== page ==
October 18, 2016

Prigs in the lunchroom

From our overstocked archives

Sam Smith, 2011 - The Department of Agriculture is proposing to limit the amount of potatoes available in school lunches to one cup a week in a not so nice example of liberal bossiness of the sort that produces little other than fewer votes for Democrats in elections.

Liberals often seem broadly unconscious of the fact that people’s politics are affected by attitude as well as by policy and telling people what they can eat or restricting a perfectly healthy food is about as dumb a political move one can come up with.

Besides, the science isn’t there for the Obama administration’s gastronomic self -righteousness.

Consider this item from Irish Central last month

|||| Obesity is now a major problem in Ireland – over 60 per cent of adults aged under 65 are either obese or overweight according to a new survey. The National Adult Nutrition Survey has also revealed that obesity rates amongst Irish men have tripled over the last 20 years. Male obesity has risen from eight per cent in 1990 to 26 per cent in men under the age of 65. Female obesity was at 13 per cent 20 years ago and now stands at 21 per cent. ||||

Since potatoes have been a staple of the Irish diet for centuries, clearly they are an extraordinarily weak suspect in the rise in obesity during just the past two decades.

To the extent that potatoes are to blame it is most likely because of a change in the way they are cooked i.e. fried vs. baked or mashed. What might be called the Americanization of food can affect other items as well such as shifting from boiled meats and vegetables – another Irish staple – to fried and broiled.

But in the end we really don’t know. And one of the worst things any government can do is to pass rigid rules about things it doesn’t understand. Not only is it bad policy and bad science, it makes people mad. The people who do it come off as bossy prigs and often lose the next election.


Anonymous said...

My sainted Irish grandmother was reputed to have well over 200 different recipes for cooking the noble potato. Not included in that impressive array was anything resembling the industrialized extrusions of the TaterTot ilk, nor anything deriving from such nutritionally neutral substances such as the talc-like powered potato.
In Wealth of Nations, Adam Smith extolled the virtues of the potato and its remarkable nutritional benefits for the Irish populace stating "The food produced by a field of potatoes is not inferior in quantity to that produced by a field of rice, and much superior to what is produced by a field of wheat." Further noting, "But it seems to be otherwise with potatoes. The chairmen, porters, and coal-heavers in London, and those unfortunate women who live by prostitution, the strongest men and the most beautiful women perhaps in the British dominions, are said to be, the greater part of them, from the lowest rank of people in Ireland, who are generally fed with this root. No food can afford a more decisive proof of its nourishing quality, or of its being peculiarly suitable to the health of the human constitution."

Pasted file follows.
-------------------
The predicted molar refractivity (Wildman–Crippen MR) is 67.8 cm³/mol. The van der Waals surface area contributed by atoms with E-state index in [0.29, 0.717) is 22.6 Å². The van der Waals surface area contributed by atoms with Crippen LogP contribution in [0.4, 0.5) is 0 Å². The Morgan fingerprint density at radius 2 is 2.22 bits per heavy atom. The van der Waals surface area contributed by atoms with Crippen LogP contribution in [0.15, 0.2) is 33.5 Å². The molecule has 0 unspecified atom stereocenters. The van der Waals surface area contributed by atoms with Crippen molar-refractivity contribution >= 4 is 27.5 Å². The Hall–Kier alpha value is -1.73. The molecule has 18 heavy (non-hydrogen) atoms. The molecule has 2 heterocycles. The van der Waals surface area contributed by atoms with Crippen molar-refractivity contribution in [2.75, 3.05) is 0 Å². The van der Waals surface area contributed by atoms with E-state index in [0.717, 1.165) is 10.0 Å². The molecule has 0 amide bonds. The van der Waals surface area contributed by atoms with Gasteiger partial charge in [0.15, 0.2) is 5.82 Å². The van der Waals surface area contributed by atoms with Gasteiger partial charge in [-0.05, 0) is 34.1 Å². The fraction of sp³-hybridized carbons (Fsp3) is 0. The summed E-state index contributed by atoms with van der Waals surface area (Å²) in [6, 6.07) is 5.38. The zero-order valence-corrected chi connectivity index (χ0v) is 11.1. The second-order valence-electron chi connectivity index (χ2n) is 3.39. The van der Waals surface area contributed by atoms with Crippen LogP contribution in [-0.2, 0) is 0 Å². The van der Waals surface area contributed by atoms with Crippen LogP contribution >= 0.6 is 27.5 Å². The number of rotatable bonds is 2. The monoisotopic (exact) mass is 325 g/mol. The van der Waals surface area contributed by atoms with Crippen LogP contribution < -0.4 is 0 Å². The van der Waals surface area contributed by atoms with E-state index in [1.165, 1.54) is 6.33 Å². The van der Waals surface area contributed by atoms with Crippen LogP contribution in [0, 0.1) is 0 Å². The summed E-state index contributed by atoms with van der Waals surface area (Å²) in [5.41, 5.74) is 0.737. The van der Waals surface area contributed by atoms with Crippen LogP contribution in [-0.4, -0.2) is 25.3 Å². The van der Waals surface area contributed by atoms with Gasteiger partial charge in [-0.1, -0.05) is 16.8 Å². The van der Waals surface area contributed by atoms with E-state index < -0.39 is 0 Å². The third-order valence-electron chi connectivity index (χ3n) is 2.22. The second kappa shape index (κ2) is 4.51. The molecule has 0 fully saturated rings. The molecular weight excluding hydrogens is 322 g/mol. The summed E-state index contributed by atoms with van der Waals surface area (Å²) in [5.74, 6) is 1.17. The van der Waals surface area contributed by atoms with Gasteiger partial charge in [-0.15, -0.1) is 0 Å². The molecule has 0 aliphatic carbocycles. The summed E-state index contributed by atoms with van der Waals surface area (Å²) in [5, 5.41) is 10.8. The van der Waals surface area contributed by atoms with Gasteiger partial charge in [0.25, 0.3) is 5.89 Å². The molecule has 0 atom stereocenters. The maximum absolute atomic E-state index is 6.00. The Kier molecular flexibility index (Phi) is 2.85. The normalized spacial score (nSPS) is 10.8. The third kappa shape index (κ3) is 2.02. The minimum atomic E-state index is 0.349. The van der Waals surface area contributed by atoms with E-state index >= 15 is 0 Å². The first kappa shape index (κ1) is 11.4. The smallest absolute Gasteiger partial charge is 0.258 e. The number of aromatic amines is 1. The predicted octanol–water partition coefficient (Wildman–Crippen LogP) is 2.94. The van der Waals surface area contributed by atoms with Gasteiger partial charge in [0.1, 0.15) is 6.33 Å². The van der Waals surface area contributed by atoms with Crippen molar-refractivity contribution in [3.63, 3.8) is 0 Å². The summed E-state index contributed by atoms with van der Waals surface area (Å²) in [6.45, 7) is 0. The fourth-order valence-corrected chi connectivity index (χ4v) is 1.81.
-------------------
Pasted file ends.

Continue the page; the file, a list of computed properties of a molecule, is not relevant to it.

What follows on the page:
However, Smith then goes on to acknowledge "It is difficult to preserve potatoes through the year, and impossible to store them like corn, for two or three years together." As a freshly prepared item the potato is of supreme benefit, yet when subjected to those industrial methods designed to achieve shelf-life longevity the nutritional benefits diminish markedly rendering the miracle root a starchy obesity bomb.
The intentions behind the directives were well intentioned, sound and in keeping USDA mandates to promote health literacy and to provide nutritional food. The problem is the failure to recognize that it is not necessarily the variety of food served, rather it is more about quality and freshness. Industrially processed foods are proving to be worthless and the sooner that truth is accepted, the sooner will this international obesity epidemic subside.

Anonymous said...

It's awful how the USDA and Michelle Obama's school lunch program stupidly follow old inaccurate and false nutrition information. It's not the potatoes that are making kids obese, it's all the toxic vegetable oils, the soy additives, the brutal way many food stuffs are processed, and the added sugars that are the problem, not honest simple vegetables. If there is a problem with potatoes it's the being fried in vegetable oils, not the root it's self.